Tuesday, December 24, 2013

Flora Tristan, "The Modern Utopians" (1846)

I've started translating a short posthumous work by Flora Tristan, "The Emancipation of Woman," published in 1846. I'm presenting the final chapter, which includes brief appraisals of a number of prominent socialists, including Proudhon. You'll also find a comparatively glowing paragraph on one Simon Ganneau, a Saint-Simonian heretic known as the Mapah, who believed himself the androgyne incarnation of both the Mère and Père (Ma+Pa), messiah-figures sought by Saint-Simon's followers. He founded a religion called Evadaisme, a name combining those of Eve and Adam. The whole work is quite interesting, combining influences from various early socialist schools with Tristan's own ideas and perspective, and relatively short (24,000 words) so I'll be trying to work up a complete translation over the next couple of months. 


The Modern Utopians

Honor to the men of conviction who advance as scouts at the head of the humanitary caravan!
Glory to these sublime madmen, whom we killed formerly and today are content to ridicule pleasantly while they die of poverty!
Humanity has never lacked prophets, and the future that opens before us also has its revelators.
Swedenborg, through the revelation of the correspondences, has announced the unity and universality of science and has indicated to Fourier his fine system of analogies.
He has shown the celestial societies grouped by harmonious series according to the degrees of intelligence and love.
He has given heaven and hell attractions for motives, and on their antagonism he has established equilibrium.
Fourier wanted to realize the celestial dream of Swedenborg on earth, and transfigured into a phalanstery the convent of the Middle Ages.
Saint-Simon has given the initiative of the transfigurations of dogma, and has revealed the end of Christian widowhood and the great humanitary marriage by the moral emancipation of women.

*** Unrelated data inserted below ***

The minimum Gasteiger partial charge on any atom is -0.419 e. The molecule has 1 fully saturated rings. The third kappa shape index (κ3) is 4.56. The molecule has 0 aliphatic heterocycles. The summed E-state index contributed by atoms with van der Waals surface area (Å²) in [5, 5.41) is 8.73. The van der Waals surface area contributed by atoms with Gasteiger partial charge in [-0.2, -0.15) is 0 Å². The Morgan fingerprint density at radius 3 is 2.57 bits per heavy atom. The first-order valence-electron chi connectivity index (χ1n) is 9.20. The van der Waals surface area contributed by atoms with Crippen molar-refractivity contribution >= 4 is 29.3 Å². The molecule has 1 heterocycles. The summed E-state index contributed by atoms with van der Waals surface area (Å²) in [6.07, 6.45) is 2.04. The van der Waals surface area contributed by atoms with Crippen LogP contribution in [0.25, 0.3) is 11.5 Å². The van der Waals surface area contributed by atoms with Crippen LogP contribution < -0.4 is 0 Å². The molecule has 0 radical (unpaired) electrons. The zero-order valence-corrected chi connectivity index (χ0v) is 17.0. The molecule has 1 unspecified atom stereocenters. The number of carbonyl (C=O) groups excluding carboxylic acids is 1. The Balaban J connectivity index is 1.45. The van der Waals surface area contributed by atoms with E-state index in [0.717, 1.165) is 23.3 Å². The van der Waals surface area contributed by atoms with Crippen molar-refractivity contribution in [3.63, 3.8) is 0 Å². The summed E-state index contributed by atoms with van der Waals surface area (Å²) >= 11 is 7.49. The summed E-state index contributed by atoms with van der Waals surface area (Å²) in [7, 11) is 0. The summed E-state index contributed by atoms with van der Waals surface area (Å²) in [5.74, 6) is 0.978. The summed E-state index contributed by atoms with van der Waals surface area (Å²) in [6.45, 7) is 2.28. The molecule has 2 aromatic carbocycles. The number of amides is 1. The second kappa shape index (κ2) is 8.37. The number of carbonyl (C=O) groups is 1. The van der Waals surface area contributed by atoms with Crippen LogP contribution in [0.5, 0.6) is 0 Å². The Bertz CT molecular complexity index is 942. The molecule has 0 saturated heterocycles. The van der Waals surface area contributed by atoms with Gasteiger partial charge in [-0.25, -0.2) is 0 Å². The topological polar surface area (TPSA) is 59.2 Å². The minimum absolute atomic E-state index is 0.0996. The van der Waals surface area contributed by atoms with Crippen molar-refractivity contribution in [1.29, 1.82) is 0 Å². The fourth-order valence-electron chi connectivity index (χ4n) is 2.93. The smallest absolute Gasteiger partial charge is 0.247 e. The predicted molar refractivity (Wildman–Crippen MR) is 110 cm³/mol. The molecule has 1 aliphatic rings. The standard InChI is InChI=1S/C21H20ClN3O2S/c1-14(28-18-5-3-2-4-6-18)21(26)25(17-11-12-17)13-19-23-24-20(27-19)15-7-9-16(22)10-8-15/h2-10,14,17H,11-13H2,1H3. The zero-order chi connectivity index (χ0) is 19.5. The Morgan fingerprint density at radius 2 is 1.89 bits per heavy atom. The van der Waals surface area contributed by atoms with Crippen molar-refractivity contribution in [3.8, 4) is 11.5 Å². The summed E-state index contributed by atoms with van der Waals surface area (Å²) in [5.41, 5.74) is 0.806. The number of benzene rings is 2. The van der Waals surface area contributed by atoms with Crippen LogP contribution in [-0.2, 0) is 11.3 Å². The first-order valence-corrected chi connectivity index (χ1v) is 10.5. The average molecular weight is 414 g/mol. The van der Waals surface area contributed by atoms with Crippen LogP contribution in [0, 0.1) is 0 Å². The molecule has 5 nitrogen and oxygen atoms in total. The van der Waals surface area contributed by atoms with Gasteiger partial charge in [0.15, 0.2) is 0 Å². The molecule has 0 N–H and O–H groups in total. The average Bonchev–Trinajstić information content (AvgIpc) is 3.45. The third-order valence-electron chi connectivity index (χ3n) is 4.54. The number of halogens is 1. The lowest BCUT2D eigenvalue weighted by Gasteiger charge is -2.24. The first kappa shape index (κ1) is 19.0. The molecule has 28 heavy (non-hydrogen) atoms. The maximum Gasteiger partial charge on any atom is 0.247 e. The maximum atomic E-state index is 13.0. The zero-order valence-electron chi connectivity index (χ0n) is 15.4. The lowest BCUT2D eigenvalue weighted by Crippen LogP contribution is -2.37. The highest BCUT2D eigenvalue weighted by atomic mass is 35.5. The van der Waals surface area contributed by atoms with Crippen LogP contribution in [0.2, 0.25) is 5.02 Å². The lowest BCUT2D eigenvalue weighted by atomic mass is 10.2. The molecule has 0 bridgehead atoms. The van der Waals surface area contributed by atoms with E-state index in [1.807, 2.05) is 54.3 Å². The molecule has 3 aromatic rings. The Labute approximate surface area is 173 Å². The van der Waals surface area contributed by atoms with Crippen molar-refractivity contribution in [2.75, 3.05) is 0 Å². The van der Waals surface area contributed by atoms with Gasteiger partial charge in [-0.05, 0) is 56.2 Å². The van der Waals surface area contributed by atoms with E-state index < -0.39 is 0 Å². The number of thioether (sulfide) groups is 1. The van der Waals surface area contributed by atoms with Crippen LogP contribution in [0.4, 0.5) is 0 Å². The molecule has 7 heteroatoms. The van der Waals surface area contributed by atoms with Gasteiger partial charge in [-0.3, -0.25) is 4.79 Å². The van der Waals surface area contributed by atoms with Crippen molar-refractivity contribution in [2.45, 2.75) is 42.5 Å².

A man whose name still serves as a laughing stock for the so-called sages because he still lives, Ganneau, summarizes these various systems in a magnificent orthodoxy; he justifies the emancipation of women by the cult of love and honor that he assigns to the title of mother. For him, the Emperor Napoléon is a messianic type representing the great Cain or usurper, but he reconciles him with the Christ, who is the great Abel, and from that union of obedience and strength is born the equilibrium of rights and duties.
After these great prophetic figures, who represent some general ideas, come some architects who give plans for the various parts of the social edifice.
Cabet, a man of conviction and perseverance, whose integrity took the place, up to a certain point, of ideas and talents, gave in his Icaria the plan for a great common manufacture and some rules for workshops that can have their reasonable and useful side. Proudhon, a reasoner with a serious, but overwhelming logic, takes property, such as we understand it in our time, is his stranglehold, where he crushes it. His book has not been pursued by the public prosecutor.
Victor Considérant, the regenerator of the societary school, and upholder of the work of Fourier, a man of science and talent, who will perhaps soon be called represent at the rostrum the ideas of peaceful emancipation and social organization.
That is nearly all the men of our era who are serious concerned with the future. But none of them have actively put their hand to the work, either because they lacked the means of execution, or because their plans were still not well settled, or because their faith was not keen enough.
We are told that an architect of antiquity, after having listened in silence to the details of some gigantic plans of another architect, a great maker of theories, surpassed him with a single phrase, by crying out: “What he has said, I will do!”
Oh! If courage and devotion were enough, I would, myself, this architect who speaks little, but who acts. . . . . . . . . . . . . . . . . . . . . . . . . . . . . . . . .

Here ends the manuscript dictated by Mme. Flora Tristan.

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